Date of Award

1-1-2000

Degree Type

Thesis

Degree Name

Master in Education

Faculty

Faculty of Community Services, Education and Social Sciences

First Advisor

Richard Fuller

Abstract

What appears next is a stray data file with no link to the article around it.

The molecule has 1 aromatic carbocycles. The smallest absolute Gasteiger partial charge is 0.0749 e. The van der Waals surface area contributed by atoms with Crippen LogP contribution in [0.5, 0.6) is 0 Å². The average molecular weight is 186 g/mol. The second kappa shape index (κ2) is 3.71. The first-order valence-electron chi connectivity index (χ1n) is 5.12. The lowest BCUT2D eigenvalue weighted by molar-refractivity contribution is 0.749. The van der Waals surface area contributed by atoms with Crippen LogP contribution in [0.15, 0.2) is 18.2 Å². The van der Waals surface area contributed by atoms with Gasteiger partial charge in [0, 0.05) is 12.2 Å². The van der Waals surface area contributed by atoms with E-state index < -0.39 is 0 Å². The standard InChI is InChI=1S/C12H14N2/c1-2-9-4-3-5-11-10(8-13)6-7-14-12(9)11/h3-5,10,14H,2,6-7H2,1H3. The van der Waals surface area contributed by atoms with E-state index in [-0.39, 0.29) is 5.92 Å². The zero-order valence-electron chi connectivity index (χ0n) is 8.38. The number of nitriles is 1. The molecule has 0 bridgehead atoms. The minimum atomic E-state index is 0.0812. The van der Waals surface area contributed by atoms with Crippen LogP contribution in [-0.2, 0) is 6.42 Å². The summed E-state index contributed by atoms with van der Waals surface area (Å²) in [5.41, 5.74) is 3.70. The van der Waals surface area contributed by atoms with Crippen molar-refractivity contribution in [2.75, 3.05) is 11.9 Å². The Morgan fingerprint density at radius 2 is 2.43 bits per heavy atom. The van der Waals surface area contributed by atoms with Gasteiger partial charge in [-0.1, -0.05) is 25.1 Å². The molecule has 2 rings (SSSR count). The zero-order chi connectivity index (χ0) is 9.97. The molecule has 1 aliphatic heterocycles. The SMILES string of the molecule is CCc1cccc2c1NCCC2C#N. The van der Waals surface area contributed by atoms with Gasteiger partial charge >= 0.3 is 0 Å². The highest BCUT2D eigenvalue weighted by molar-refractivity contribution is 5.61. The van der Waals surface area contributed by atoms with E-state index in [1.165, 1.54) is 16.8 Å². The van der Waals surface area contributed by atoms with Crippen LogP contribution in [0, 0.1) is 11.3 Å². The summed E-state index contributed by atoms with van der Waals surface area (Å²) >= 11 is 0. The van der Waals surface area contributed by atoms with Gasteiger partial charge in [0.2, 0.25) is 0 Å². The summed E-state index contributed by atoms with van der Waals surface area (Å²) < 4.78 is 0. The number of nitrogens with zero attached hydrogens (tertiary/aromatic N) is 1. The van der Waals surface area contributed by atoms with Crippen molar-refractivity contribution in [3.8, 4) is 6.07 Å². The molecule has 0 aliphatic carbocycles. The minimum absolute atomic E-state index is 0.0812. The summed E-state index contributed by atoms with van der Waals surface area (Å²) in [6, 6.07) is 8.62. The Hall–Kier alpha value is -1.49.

The increase in Indigenous participation in university courses in recent years has not been matched by an increase in graduation. In the mainstream university population, student success has been linked to approaches to learning, which are linked to conceptions of learning. This study investigates what conceptions of learning Indigenous students identify at the beginning of their university career. Thirty six students completed a 'Reflections on Learning Inventory' developed by Meyer (1995). Nine of these students were interviewed in depth about what they thought learning was and how they would go about it. The interview analysis for each of the nine students was compared with their individual inventory profile. It was anticipated that the use of such complementary methods would increase the validity of the findings, but this was not the case. The participants identified a range of conceptions comparable with those identified by mainstream students, but with a greater emphasis on understanding. However, the descriptions of how learning happens were undeveloped and not likely to result in the kind of learning described. The findings will be useful in making curricula decisions in an Indigenous university preparation course that encourage students to adopt successful strategies for learning. In addition, it will also be useful information for the participants themselves as they become reflective learners.

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